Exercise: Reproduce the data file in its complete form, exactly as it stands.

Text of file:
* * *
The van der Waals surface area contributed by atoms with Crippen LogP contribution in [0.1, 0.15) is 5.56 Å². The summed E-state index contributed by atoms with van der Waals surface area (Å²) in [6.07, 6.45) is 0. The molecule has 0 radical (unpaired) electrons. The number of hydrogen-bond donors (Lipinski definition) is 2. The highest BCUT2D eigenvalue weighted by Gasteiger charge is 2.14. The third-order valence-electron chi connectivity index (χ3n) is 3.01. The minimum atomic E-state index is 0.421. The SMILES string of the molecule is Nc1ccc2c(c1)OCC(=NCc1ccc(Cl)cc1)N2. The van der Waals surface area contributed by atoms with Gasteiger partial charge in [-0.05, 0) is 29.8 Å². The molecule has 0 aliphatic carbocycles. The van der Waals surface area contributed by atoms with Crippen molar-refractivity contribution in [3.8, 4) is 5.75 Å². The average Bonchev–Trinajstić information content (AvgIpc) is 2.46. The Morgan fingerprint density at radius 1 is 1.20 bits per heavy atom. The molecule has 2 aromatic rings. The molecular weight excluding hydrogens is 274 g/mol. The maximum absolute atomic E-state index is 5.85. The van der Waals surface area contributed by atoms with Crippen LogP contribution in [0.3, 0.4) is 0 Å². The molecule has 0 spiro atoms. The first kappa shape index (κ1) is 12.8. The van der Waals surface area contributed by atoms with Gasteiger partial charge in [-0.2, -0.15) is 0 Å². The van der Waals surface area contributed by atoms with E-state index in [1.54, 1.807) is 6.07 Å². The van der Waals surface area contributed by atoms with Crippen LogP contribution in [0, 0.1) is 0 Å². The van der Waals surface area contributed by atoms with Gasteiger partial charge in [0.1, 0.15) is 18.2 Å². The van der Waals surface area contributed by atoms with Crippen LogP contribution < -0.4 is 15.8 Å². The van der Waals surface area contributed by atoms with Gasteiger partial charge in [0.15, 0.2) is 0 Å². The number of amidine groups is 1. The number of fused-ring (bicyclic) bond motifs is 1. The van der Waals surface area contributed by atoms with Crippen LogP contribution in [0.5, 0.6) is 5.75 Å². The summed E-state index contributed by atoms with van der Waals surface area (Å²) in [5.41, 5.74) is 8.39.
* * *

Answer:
The van der Waals surface area contributed by atoms with Crippen LogP contribution in [0.1, 0.15) is 5.56 Å². The summed E-state index contributed by atoms with van der Waals surface area (Å²) in [6.07, 6.45) is 0. The molecule has 0 radical (unpaired) electrons. The number of hydrogen-bond donors (Lipinski definition) is 2. The highest BCUT2D eigenvalue weighted by Gasteiger charge is 2.14. The third-order valence-electron chi connectivity index (χ3n) is 3.01. The minimum atomic E-state index is 0.421. The SMILES string of the molecule is Nc1ccc2c(c1)OCC(=NCc1ccc(Cl)cc1)N2. The van der Waals surface area contributed by atoms with Gasteiger partial charge in [-0.05, 0) is 29.8 Å². The molecule has 0 aliphatic carbocycles. The van der Waals surface area contributed by atoms with Crippen molar-refractivity contribution in [3.8, 4) is 5.75 Å². The average Bonchev–Trinajstić information content (AvgIpc) is 2.46. The Morgan fingerprint density at radius 1 is 1.20 bits per heavy atom. The molecule has 2 aromatic rings. The molecular weight excluding hydrogens is 274 g/mol. The maximum absolute atomic E-state index is 5.85. The van der Waals surface area contributed by atoms with Crippen LogP contribution in [0.3, 0.4) is 0 Å². The molecule has 0 spiro atoms. The first kappa shape index (κ1) is 12.8. The van der Waals surface area contributed by atoms with Gasteiger partial charge in [-0.2, -0.15) is 0 Å². The van der Waals surface area contributed by atoms with E-state index in [1.54, 1.807) is 6.07 Å². The van der Waals surface area contributed by atoms with Crippen LogP contribution in [0, 0.1) is 0 Å². The van der Waals surface area contributed by atoms with Gasteiger partial charge in [0.1, 0.15) is 18.2 Å². The van der Waals surface area contributed by atoms with Crippen LogP contribution < -0.4 is 15.8 Å². The van der Waals surface area contributed by atoms with Gasteiger partial charge in [0.15, 0.2) is 0 Å². The number of amidine groups is 1. The number of fused-ring (bicyclic) bond motifs is 1. The van der Waals surface area contributed by atoms with Crippen LogP contribution in [0.5, 0.6) is 5.75 Å². The summed E-state index contributed by atoms with van der Waals surface area (Å²) in [5.41, 5.74) is 8.39.